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Updated: 8:40 p.m. Monday, Feb. 1, 2016 | Posted: 7:16 p.m. Sunday, Jan. 31, 2016

City of Marietta responds to K-9 auction case


City of Marietta responds to K-9 auction case photo
Retired Marietta police Officer Matt Hickey and his longtime partner Ajax. (Contributed)

Breaking News Staff


UPDATE @ 8:15 p.m. (Feb. 1): The City of Marietta, in a prepared statement released tonight via Facebook, stands by its offer to appoint retired police Officer Matt Hickey to the position of an auxiliary officer with duties that would include his being a keeper for K-9 Officer Ajax.

According to the statement, Hickey agreed to the arrangement last week after the city council on Jan. 28 voiced support for keeping the dog with Hickey.

There has been no comment from Hickey and word on what will happen to the more than $50,000 pledged to a GoFundMe page set up to help the former officer buy Ajax when the city takes the dog to auction.

According to the city. K-9 officers retired because of age or infirmity are offered to their former partners, by state law, for $1. Ajax has several working years remaining in his career and according to state law would have to be sold at auction if the officer wanted to purchase the animal before the K-9 is officially retired, according to the statement.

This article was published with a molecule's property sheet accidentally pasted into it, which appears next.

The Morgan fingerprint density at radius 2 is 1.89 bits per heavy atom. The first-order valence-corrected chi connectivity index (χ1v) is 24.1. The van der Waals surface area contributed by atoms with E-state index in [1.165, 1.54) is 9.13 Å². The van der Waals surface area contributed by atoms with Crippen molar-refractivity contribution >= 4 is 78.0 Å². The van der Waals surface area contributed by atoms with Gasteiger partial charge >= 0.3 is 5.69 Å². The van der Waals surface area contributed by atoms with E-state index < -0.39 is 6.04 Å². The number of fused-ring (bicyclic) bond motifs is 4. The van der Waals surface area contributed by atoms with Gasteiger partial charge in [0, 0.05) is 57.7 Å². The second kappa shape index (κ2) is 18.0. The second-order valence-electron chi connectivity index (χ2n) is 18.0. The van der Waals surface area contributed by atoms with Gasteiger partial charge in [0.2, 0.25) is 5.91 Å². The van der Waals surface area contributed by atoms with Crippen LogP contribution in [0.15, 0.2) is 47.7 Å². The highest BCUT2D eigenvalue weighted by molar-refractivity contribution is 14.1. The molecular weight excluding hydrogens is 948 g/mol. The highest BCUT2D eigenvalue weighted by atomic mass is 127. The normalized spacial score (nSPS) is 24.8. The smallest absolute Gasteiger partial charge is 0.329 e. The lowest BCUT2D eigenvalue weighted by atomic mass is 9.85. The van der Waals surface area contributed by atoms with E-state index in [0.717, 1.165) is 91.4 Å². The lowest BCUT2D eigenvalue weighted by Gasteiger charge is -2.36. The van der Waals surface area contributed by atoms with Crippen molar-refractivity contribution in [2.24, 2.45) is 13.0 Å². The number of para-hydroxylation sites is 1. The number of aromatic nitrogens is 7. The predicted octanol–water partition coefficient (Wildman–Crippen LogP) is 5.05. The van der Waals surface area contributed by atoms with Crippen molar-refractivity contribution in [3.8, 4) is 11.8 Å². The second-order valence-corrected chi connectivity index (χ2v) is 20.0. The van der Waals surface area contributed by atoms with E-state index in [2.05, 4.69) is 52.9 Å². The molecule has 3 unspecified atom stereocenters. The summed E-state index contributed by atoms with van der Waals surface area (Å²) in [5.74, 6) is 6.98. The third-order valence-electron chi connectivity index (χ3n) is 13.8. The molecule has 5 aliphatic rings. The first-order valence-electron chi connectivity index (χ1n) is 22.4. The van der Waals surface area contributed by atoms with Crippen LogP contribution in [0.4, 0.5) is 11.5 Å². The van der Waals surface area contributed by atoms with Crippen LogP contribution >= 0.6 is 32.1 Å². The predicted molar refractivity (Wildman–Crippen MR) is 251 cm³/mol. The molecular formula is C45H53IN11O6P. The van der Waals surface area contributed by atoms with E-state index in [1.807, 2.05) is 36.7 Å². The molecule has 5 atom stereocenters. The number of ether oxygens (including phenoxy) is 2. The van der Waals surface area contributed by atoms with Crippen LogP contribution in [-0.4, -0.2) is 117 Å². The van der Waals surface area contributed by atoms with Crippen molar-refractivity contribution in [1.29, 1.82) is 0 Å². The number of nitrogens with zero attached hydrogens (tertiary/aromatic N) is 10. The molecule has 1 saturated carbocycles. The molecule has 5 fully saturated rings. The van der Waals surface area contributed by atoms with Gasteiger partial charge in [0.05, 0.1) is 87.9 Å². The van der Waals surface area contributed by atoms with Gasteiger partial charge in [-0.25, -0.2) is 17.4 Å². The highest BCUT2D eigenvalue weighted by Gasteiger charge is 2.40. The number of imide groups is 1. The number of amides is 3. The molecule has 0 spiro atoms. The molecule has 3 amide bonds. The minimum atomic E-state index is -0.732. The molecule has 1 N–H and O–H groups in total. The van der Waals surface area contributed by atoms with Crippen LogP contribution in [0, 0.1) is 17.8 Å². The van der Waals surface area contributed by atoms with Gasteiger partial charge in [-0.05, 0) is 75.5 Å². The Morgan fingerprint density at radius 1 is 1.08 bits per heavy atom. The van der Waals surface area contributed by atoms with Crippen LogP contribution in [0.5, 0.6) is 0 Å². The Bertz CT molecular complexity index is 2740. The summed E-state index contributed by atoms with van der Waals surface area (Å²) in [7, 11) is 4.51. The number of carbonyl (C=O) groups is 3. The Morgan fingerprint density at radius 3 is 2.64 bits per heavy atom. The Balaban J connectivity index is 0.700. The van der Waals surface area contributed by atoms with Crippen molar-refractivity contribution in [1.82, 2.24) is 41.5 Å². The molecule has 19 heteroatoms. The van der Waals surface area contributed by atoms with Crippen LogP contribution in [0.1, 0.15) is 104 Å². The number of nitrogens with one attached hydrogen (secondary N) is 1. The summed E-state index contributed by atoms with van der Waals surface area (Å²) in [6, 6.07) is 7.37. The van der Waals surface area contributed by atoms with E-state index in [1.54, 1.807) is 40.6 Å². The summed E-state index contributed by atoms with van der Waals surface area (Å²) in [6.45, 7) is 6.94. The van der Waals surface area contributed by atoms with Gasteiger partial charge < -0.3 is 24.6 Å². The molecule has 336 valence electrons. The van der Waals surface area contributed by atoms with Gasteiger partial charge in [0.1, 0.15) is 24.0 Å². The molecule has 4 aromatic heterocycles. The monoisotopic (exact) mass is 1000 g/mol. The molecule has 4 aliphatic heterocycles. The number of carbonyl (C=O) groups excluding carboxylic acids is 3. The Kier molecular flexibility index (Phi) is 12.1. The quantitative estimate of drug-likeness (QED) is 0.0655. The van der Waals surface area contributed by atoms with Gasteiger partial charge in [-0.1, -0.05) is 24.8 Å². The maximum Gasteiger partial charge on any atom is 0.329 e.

People have stepped up to help a retired Ohio police officer purchase his longtime K9 partner.

By Sunday, a GoFundMe page set up to help buy Ajax when the city takes it to auction had raised more than $50,000.

Recently retired Marietta officer Matt Hickey has offered to buy the dog for $3,500 — the police dog’s estimated value, but the city said Ajax must be sold at auction because he’s public property, according to the Associated Press report.

Any excess funds raised on the GoFundMe page will go toward buying protective vests for other K9 officers, according to the AP report.

In an interview with WBNS-TV in Columbus, Hickey said he has cared for the dog for three years and that he’s like a family member.

Marietta officials said they’ll only allow a police officer, active or retired, or a trainer of police dogs to bid on Ajax, according to the AP.

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